Millions of Americans want to go it alone

2006

This Labor day, millions Americans say they want to stop laboring for others and take control of their own destinies by starting their own businesses.

Some six million Americans who are currently employees working for others say they plan to strike out on their own and start their own business in the next 12 months, according to a new opinion poll.

In total, some 13.6 million employed, unemployed, or self-employed adults – that's almost eight per cent of the U.S. population - hope to take control of their own destinies by starting a new business.

A national opinion poll sponsored by E-Myth Worldwide, a provider of online business education, also found that the most popular reason to start a business – cited by one in three of those questioned - is to make more money.

Almost one in five (18 per cent) see it as a way to become their own boss, while a further one in six (15 per cent) want to fulfil a dream or hobby.

"The survey shows that the entrepreneurial spirit is alive and well in America," said E-Myth's CEO, William Schlegel, "driven in most cases by the desire to make more money."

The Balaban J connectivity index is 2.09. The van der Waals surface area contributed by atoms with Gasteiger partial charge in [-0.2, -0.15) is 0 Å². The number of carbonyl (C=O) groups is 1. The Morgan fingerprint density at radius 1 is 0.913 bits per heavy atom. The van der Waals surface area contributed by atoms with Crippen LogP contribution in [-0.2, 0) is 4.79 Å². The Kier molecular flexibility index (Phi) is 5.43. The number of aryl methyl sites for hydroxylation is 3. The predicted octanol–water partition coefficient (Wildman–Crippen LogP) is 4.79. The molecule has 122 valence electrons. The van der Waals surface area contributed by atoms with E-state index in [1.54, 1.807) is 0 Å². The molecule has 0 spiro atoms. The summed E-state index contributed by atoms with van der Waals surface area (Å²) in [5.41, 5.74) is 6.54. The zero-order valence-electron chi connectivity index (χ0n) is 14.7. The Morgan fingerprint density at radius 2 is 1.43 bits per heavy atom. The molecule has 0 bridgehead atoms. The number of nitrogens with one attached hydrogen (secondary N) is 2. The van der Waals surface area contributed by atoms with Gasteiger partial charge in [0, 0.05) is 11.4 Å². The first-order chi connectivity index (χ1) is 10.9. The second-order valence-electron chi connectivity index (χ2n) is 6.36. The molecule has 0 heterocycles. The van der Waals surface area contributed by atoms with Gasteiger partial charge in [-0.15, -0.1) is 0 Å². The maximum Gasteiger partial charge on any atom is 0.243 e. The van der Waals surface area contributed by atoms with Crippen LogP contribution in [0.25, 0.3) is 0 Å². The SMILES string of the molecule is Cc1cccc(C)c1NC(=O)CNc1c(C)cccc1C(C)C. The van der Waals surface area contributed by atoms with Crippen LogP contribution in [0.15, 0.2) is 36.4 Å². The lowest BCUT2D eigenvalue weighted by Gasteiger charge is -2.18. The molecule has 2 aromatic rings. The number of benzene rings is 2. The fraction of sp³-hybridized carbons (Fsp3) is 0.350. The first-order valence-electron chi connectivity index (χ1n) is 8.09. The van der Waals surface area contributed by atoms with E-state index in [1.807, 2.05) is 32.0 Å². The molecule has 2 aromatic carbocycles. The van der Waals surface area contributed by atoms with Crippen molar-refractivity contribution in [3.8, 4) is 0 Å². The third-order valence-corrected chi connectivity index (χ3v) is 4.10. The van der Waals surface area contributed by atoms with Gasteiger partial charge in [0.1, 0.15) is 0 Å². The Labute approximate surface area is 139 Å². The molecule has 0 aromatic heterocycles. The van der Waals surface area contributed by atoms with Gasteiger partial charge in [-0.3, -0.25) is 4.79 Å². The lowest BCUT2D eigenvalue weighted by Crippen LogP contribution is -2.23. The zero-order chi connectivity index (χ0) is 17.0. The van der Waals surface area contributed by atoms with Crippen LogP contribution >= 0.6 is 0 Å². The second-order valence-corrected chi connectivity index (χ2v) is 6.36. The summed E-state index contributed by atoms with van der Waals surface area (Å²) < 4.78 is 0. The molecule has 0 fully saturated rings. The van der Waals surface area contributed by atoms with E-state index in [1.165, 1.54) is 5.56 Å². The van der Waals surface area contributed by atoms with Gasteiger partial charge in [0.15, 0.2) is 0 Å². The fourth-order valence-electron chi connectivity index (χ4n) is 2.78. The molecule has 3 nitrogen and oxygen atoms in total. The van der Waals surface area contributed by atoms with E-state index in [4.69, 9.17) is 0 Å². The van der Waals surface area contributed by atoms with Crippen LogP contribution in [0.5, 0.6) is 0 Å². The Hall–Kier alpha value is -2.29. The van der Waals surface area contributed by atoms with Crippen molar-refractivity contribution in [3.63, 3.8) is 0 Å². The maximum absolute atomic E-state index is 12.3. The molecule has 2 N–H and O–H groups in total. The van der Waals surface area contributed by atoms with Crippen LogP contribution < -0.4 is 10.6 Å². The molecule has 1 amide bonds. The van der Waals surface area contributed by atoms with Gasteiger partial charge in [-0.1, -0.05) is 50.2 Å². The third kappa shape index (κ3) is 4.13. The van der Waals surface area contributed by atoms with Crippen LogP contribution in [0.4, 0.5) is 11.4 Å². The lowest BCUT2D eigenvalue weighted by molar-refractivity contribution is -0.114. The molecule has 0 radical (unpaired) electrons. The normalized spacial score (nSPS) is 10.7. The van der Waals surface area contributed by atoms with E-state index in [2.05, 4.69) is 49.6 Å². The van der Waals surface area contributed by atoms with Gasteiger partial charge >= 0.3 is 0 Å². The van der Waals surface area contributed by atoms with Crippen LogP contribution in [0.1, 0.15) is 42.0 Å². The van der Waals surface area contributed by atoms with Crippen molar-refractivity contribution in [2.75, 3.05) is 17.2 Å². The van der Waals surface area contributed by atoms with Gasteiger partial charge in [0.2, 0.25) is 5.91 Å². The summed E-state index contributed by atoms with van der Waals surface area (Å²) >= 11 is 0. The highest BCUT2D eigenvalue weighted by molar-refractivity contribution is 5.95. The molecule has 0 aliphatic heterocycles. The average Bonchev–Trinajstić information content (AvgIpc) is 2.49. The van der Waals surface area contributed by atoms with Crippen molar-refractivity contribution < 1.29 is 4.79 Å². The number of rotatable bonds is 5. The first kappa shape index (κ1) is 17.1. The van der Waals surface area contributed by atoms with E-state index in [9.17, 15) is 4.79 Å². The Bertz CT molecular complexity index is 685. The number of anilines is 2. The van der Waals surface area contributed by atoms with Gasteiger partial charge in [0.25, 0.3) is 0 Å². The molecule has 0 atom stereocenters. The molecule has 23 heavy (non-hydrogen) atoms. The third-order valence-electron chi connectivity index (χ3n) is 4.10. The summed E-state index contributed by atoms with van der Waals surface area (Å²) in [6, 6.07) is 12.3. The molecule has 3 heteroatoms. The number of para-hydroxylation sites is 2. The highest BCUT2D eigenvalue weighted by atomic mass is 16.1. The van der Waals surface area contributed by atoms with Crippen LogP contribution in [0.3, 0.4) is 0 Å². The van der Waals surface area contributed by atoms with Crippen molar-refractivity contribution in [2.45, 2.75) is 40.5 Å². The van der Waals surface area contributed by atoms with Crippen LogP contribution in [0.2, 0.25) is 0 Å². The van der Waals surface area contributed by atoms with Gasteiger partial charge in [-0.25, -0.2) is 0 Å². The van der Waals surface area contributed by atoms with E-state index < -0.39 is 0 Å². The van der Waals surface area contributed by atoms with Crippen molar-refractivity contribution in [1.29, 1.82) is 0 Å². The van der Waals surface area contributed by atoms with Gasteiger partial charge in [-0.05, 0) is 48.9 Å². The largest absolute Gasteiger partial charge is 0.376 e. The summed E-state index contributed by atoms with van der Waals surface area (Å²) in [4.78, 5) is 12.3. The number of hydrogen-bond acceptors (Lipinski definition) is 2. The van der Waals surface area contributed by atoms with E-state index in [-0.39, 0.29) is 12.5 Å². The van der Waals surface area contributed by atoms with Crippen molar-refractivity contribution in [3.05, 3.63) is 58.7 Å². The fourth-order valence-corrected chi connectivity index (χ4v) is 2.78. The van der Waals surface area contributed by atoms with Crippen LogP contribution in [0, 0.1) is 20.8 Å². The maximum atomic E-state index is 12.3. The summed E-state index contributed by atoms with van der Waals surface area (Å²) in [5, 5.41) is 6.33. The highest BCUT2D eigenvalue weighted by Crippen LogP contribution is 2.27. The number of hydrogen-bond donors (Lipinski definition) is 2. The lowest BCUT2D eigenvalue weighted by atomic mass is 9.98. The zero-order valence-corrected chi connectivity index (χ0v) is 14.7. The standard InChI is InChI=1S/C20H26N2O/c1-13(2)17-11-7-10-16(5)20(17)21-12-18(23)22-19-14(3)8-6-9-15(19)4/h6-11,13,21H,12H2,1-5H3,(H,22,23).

"This Labor Day, millions of people want to stop laboring for others, or get out of the unemployment line, and start working for themselves by becoming their own boss."

Some 8.5 million men and 5.1 million women are thinking about starting their own business, the survey suggested, with almost half of unemployed women viewing this as a way to achieving financial independence.

And while the entrepreneurial spirit pervades all age groups, it is significantly higher in those aged between 45 and 54, for whom the question of retirement is looming in the forefront of their minds.

The biggest obstacles for both sexes in the way of achieving this dream emerged as lack of knowledge and confidence, problems in raising money and the economic and competitive climates.

Yet men emerged from the survey as being far more confident of success. Half felt that they would succeed in their dream of starting a business compared to only a third of women.

"Some factors influencing the likelihood of success, such as the state of the economy, are beyond an individual's control, " William Schlegel said.

"However the good news is that the knowledge entrepreneurs need to be successful can be quickly gained by learning the critical thinking and core business development skills essential to the success of small businesses.

"From our experience of looking at the challenges facing small business owners, we can actually see the direct correlation that increased knowledge builds confidence and greater confidence enhances the chances for sustainable success."